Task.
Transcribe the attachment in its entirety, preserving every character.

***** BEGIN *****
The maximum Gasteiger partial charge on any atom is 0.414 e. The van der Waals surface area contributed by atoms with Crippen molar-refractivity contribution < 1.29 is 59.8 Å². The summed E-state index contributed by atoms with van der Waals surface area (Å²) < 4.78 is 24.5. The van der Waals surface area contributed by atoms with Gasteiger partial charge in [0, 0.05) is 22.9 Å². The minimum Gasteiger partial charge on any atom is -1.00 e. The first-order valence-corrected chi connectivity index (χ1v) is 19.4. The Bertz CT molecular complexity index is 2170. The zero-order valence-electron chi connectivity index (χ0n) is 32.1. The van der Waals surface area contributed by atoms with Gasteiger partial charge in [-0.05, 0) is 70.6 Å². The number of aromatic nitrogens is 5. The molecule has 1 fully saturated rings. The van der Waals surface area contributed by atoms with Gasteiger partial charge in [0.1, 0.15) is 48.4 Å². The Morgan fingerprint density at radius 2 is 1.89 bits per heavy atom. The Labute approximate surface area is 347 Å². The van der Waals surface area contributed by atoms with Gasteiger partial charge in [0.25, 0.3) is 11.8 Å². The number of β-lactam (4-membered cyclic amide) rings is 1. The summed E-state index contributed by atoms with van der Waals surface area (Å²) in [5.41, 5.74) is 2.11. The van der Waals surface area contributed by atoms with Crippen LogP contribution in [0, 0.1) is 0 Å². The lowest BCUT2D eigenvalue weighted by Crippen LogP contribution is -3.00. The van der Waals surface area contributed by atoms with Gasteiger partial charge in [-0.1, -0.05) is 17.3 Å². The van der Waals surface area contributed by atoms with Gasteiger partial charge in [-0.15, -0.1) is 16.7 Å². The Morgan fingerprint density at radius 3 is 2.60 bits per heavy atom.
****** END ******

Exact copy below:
The maximum Gasteiger partial charge on any atom is 0.414 e. The van der Waals surface area contributed by atoms with Crippen molar-refractivity contribution < 1.29 is 59.8 Å². The summed E-state index contributed by atoms with van der Waals surface area (Å²) < 4.78 is 24.5. The van der Waals surface area contributed by atoms with Gasteiger partial charge in [0, 0.05) is 22.9 Å². The minimum Gasteiger partial charge on any atom is -1.00 e. The first-order valence-corrected chi connectivity index (χ1v) is 19.4. The Bertz CT molecular complexity index is 2170. The zero-order valence-electron chi connectivity index (χ0n) is 32.1. The van der Waals surface area contributed by atoms with Gasteiger partial charge in [-0.05, 0) is 70.6 Å². The number of aromatic nitrogens is 5. The molecule has 1 fully saturated rings. The van der Waals surface area contributed by atoms with Gasteiger partial charge in [0.1, 0.15) is 48.4 Å². The Morgan fingerprint density at radius 2 is 1.89 bits per heavy atom. The Labute approximate surface area is 347 Å². The van der Waals surface area contributed by atoms with Gasteiger partial charge in [0.25, 0.3) is 11.8 Å². The number of β-lactam (4-membered cyclic amide) rings is 1. The summed E-state index contributed by atoms with van der Waals surface area (Å²) in [5.41, 5.74) is 2.11. The van der Waals surface area contributed by atoms with Crippen LogP contribution in [0, 0.1) is 0 Å². The lowest BCUT2D eigenvalue weighted by Crippen LogP contribution is -3.00. The van der Waals surface area contributed by atoms with Gasteiger partial charge in [-0.1, -0.05) is 17.3 Å². The van der Waals surface area contributed by atoms with Gasteiger partial charge in [-0.15, -0.1) is 16.7 Å². The Morgan fingerprint density at radius 3 is 2.60 bits per heavy atom.